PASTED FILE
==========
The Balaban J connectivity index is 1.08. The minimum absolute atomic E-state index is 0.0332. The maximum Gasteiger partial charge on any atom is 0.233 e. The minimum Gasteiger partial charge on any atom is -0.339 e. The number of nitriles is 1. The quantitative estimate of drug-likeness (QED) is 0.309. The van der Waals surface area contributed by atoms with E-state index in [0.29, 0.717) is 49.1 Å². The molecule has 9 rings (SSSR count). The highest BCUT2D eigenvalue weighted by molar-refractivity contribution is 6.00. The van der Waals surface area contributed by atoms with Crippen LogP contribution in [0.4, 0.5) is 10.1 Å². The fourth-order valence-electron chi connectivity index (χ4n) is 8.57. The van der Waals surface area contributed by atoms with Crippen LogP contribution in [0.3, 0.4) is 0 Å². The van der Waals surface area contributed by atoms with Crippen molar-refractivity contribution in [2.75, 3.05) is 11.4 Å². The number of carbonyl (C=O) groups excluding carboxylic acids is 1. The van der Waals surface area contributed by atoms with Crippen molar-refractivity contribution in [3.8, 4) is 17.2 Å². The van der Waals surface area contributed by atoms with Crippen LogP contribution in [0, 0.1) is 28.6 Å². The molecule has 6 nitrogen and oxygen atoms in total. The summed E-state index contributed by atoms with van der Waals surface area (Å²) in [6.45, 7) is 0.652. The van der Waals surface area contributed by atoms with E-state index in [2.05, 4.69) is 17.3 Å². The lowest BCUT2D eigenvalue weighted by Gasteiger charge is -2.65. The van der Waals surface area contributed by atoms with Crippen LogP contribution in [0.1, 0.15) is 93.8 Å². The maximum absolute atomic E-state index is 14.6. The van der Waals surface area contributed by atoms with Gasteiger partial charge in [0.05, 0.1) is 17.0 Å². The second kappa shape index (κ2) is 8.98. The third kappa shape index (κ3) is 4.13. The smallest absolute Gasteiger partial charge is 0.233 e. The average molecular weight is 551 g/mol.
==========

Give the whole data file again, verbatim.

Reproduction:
The Balaban J connectivity index is 1.08. The minimum absolute atomic E-state index is 0.0332. The maximum Gasteiger partial charge on any atom is 0.233 e. The minimum Gasteiger partial charge on any atom is -0.339 e. The number of nitriles is 1. The quantitative estimate of drug-likeness (QED) is 0.309. The van der Waals surface area contributed by atoms with E-state index in [0.29, 0.717) is 49.1 Å². The molecule has 9 rings (SSSR count). The highest BCUT2D eigenvalue weighted by molar-refractivity contribution is 6.00. The van der Waals surface area contributed by atoms with Crippen LogP contribution in [0.4, 0.5) is 10.1 Å². The fourth-order valence-electron chi connectivity index (χ4n) is 8.57. The van der Waals surface area contributed by atoms with Crippen LogP contribution in [0.3, 0.4) is 0 Å². The van der Waals surface area contributed by atoms with Crippen molar-refractivity contribution in [2.75, 3.05) is 11.4 Å². The number of carbonyl (C=O) groups excluding carboxylic acids is 1. The van der Waals surface area contributed by atoms with Crippen molar-refractivity contribution in [3.8, 4) is 17.2 Å². The van der Waals surface area contributed by atoms with Crippen LogP contribution in [0, 0.1) is 28.6 Å². The molecule has 6 nitrogen and oxygen atoms in total. The summed E-state index contributed by atoms with van der Waals surface area (Å²) in [6.45, 7) is 0.652. The van der Waals surface area contributed by atoms with E-state index in [2.05, 4.69) is 17.3 Å². The lowest BCUT2D eigenvalue weighted by Gasteiger charge is -2.65. The van der Waals surface area contributed by atoms with Crippen LogP contribution in [0.1, 0.15) is 93.8 Å². The maximum absolute atomic E-state index is 14.6. The van der Waals surface area contributed by atoms with Gasteiger partial charge in [0.05, 0.1) is 17.0 Å². The second kappa shape index (κ2) is 8.98. The third kappa shape index (κ3) is 4.13. The smallest absolute Gasteiger partial charge is 0.233 e. The average molecular weight is 551 g/mol.